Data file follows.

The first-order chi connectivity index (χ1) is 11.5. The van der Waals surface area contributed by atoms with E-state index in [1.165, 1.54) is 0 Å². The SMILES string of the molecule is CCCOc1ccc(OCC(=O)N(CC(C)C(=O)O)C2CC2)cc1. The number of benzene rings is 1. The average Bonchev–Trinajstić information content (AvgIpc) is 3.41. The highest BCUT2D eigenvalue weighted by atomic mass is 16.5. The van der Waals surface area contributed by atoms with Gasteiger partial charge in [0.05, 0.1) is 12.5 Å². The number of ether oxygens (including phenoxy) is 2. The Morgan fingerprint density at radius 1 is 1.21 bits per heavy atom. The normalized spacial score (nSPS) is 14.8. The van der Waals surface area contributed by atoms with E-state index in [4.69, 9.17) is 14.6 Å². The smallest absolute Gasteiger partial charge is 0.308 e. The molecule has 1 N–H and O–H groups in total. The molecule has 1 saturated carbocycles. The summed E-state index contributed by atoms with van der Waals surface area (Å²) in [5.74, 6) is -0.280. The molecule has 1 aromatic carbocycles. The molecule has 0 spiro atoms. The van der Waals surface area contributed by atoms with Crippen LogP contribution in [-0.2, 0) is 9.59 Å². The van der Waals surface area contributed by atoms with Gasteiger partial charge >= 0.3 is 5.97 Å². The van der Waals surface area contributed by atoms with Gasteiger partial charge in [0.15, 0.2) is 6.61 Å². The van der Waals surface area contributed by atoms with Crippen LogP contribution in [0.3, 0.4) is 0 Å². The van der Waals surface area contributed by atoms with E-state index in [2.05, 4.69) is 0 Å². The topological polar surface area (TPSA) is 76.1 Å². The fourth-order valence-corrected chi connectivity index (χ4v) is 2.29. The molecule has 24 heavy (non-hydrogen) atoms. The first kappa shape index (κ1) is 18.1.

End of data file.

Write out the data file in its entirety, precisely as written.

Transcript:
The first-order chi connectivity index (χ1) is 11.5. The van der Waals surface area contributed by atoms with E-state index in [1.165, 1.54) is 0 Å². The SMILES string of the molecule is CCCOc1ccc(OCC(=O)N(CC(C)C(=O)O)C2CC2)cc1. The number of benzene rings is 1. The average Bonchev–Trinajstić information content (AvgIpc) is 3.41. The highest BCUT2D eigenvalue weighted by atomic mass is 16.5. The van der Waals surface area contributed by atoms with Gasteiger partial charge in [0.05, 0.1) is 12.5 Å². The number of ether oxygens (including phenoxy) is 2. The Morgan fingerprint density at radius 1 is 1.21 bits per heavy atom. The normalized spacial score (nSPS) is 14.8. The van der Waals surface area contributed by atoms with E-state index in [4.69, 9.17) is 14.6 Å². The smallest absolute Gasteiger partial charge is 0.308 e. The molecule has 1 N–H and O–H groups in total. The molecule has 1 saturated carbocycles. The summed E-state index contributed by atoms with van der Waals surface area (Å²) in [5.74, 6) is -0.280. The molecule has 1 aromatic carbocycles. The molecule has 0 spiro atoms. The van der Waals surface area contributed by atoms with Crippen LogP contribution in [-0.2, 0) is 9.59 Å². The van der Waals surface area contributed by atoms with Gasteiger partial charge >= 0.3 is 5.97 Å². The van der Waals surface area contributed by atoms with Gasteiger partial charge in [0.15, 0.2) is 6.61 Å². The van der Waals surface area contributed by atoms with Crippen LogP contribution in [0.3, 0.4) is 0 Å². The van der Waals surface area contributed by atoms with E-state index in [2.05, 4.69) is 0 Å². The topological polar surface area (TPSA) is 76.1 Å². The fourth-order valence-corrected chi connectivity index (χ4v) is 2.29. The molecule has 24 heavy (non-hydrogen) atoms. The first kappa shape index (κ1) is 18.1.